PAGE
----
Only two constabularies out of 36 have seen a drop.
Anti-trans hate crimes have increased by a shocking 81% since 2016. In the last financial year, 1,944 anti-trans crimes were reported. In 2016-2017, this number was 1,073.
36 police forces supplied data surrounding hate crimes, and in 34 of those constabularies anti-trans attacks had increased. In the case for West Yorkshire Police and South Yorkshire Police, the amount of anti-trans crimes had trebled.
Wales saw anti-trans attacks more than double with 82 hate crimes reported last year, compared to 37 in 2016-2017. Meanwhile Police Scotland saw an increase from 76 to 92.
Speaking to the BBC, where the full results of each constabulary can be found, Laura Russell, the Stonewall campaigns director, said: “These statistics are the real life consequences of a society where transphobia is everywhere – from the front pages of newspapers, to social media, and on our streets.
“We need people to realise how severe the situation is for trans people, and to be active in standing up as a visible ally to trans people, in whatever way they can.”
Julie Cooke, a Deputy Chief Constable from the National Police Chiefs’ Council, said: “Traditionally, transphobic hate crimes have been significantly under-reported but we are working closely with trans groups to increase awareness and understanding of our staff; as well as to build confidence and trust in the police by the trans community.”
She added: “We believe some of the increase may be down to better reporting, however, there is always more that can be done.”
Sharing an abuse story that happened to her, Andi Woolford told the BBC: “A guy came out of a block of flats, called me a paedophile, threatened to stab me, smashed my car up, held a dog chain up to my face, just really unbelievable.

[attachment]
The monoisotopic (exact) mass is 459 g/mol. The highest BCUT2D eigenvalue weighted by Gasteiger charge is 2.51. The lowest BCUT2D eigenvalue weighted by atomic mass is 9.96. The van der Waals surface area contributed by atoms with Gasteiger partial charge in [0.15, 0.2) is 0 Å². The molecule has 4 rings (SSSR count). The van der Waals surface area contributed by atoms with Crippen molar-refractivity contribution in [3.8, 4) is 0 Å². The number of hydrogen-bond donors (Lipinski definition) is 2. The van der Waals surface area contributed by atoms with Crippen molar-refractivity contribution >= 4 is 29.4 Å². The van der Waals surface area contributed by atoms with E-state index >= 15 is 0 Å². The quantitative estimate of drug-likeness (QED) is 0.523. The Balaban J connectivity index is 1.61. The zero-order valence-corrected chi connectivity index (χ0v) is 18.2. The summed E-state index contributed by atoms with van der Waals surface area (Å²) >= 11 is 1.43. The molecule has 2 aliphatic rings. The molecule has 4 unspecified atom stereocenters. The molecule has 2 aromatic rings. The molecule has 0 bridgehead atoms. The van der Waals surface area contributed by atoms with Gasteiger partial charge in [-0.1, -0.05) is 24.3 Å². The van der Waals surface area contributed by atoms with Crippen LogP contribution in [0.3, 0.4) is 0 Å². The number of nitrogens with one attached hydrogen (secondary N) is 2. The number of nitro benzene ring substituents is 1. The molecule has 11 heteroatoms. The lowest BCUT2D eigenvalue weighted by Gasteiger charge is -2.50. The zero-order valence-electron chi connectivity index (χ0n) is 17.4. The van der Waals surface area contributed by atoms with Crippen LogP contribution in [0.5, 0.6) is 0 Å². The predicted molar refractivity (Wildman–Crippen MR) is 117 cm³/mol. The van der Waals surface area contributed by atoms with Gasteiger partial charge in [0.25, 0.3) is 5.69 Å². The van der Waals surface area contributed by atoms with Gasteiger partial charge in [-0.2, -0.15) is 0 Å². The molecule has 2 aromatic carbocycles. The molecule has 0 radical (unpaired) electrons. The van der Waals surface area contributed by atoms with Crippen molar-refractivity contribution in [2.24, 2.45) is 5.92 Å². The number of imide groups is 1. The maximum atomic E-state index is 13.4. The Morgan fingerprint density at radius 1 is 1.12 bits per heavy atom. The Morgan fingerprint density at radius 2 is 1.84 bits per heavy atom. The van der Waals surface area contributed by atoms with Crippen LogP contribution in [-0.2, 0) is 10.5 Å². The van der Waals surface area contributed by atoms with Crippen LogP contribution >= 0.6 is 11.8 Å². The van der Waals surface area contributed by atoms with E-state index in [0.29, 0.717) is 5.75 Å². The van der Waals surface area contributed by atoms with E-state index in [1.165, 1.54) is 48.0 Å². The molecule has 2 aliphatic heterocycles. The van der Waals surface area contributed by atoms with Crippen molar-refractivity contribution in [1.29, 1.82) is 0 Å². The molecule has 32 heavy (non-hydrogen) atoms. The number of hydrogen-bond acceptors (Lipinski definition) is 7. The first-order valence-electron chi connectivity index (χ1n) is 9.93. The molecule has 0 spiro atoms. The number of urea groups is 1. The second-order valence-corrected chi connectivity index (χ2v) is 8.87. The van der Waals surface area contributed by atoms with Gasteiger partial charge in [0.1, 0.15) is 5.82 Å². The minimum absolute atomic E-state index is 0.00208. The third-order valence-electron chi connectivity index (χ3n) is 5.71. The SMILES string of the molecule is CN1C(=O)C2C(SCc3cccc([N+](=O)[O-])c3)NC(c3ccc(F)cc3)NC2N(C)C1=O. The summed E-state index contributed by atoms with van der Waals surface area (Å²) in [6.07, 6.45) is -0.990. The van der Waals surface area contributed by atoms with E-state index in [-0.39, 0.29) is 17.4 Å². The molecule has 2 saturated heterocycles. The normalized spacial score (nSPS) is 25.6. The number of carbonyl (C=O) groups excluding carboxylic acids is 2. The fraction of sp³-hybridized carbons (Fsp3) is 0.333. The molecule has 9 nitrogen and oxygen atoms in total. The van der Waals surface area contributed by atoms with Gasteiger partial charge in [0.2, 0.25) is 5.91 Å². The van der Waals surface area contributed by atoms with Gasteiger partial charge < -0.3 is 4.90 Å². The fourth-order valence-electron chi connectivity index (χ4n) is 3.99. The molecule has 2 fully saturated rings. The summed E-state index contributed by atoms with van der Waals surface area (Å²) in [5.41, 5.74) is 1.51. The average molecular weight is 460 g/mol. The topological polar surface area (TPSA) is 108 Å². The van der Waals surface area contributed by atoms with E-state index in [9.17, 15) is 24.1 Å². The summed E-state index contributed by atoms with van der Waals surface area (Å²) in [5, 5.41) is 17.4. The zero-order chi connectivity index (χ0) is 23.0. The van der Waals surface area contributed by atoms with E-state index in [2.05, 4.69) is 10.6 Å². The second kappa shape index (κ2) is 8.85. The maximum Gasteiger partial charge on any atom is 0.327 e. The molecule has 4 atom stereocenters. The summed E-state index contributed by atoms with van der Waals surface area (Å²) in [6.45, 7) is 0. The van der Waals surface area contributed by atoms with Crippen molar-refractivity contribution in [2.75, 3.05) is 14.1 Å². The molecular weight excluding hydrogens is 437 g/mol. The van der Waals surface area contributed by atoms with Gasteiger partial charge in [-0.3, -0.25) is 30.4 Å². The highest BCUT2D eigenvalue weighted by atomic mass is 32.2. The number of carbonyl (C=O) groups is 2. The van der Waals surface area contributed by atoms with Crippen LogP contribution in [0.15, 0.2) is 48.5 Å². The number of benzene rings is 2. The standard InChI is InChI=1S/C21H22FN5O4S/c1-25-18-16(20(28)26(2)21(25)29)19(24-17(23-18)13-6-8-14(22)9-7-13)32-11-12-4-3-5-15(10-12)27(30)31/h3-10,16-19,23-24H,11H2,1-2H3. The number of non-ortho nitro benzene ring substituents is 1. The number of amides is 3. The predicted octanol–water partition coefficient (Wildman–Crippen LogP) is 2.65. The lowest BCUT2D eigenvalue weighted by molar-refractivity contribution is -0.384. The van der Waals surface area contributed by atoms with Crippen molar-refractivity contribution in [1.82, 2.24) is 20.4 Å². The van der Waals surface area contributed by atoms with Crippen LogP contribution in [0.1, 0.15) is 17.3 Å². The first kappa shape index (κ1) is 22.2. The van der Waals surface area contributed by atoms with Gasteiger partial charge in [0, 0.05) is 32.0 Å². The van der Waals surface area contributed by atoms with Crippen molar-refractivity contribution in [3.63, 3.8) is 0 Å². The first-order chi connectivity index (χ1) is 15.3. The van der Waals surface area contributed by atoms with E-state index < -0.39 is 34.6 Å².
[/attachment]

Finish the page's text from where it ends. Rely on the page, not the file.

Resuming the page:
“Given what’s happening on the other side of the Atlantic and the divisions with Brexit, everything seems to be kind of tribal – oh you’re not in my tribe so therefore I must hate you.”
Although better reporting has happened over the past few years, it should be noted that attacks against the transgender community have increased much more than other protected characteristics.
And in the past five years, anti-LGBTQ crime in general in the UK has more than doubled. In 2013-2014, there were 4,600 reported anti-LGBTQ crimes. In 2017-2018, there were 11,600, an increase of 144%.
Some campaigners have linked the rise in statistics to better reporting, but also warned that the rise could be linked to a rise in right-wing populism in England and Wales.
Taz Edwards-White, an alliance manager at the equalities and diversity organisation Metro, said: “There is a tension, and even within our own LGBT community there is a tension. I believe it’s a direct result of people feeling unsafe due to rise of the rightwing political movement.
“What we see in our services is lots of people experience day-to-day verbal attacks or violence and aggressive language and homophobic attitudes … We do believe the political climate has had an impact: people feel unsafe. What is happening in central government and all the scapegoating has an effect.”